Click for Wiki Loves Monuments 2017 contest

The National Register of Historic Places, online, lists the Ithaca Pottery Site(# 79001635) as “address restricted”.   There is no photograph published for the site either on the register or Wikipedia.  Here is an opportunity and a mystery.  Where is the suppressed location of this historic place?  There is the opportunity of completing the record by capturing a photograph.

There is another online reference listing the site as 423 E. Lincoln Street.  The site is “I Love the Finger Lakes”,

I researched the physical location of the site and found it to be in a historically industrial area of Ithaca, close to Ithaca Falls.  The correspondence I found online named Ezra Cornell as the owner when the pottery concern was active.  He donated the land for Cornell University and the location is consistent with his ownership.  There is a large wooded lot behind the building.

Last week I visited the address and guess the best light was the morning, returned yesterday to acquire the photograph.  There was a knoll across Lake Street that gave this view.  There are conflicting elements in this photograph:  the far hills are beautiful, the pole with wires very difficult to remove.  Also, the address is not visible.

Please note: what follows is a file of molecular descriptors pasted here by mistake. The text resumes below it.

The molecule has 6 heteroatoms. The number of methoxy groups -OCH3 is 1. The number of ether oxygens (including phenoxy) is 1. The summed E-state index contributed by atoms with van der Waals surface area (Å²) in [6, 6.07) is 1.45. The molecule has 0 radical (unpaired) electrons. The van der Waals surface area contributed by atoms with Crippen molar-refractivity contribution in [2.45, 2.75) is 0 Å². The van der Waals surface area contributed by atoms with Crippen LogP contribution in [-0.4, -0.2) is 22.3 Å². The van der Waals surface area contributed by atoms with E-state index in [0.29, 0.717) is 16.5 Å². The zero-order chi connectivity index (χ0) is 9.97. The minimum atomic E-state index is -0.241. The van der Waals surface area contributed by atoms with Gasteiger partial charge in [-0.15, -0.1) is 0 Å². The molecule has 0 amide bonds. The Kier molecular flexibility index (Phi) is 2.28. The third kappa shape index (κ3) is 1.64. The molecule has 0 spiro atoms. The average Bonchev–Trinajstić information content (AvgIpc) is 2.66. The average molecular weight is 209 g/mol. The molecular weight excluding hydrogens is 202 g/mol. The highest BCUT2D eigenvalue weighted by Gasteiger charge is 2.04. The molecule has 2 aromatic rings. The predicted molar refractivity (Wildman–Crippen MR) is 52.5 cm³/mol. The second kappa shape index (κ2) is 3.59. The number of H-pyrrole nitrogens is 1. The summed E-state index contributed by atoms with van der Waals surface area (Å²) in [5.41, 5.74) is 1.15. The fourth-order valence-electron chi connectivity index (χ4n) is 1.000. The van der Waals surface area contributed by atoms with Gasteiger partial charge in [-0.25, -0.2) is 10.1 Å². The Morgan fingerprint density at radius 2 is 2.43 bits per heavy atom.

Ithaca Pottery from the Knoll
Click link for my fine art gallery.

The street passing left to right is Lake Street.  Crossing lake street I took several shots, negotiating the light traffic to eventually stand in Lake Street for this shot.

Ithaca Pottery from Lake Street

In preparation for shooting, I mounted the Canon EF 70-300mm f/4-5.6L IS USM lens on the Canon EOS-1Ds Mark II body.  This shot was at 70mm, 1/200 second, ISO 1,000, f/7.1.   I hated the power lines and could not avoid them from any acceptable angle.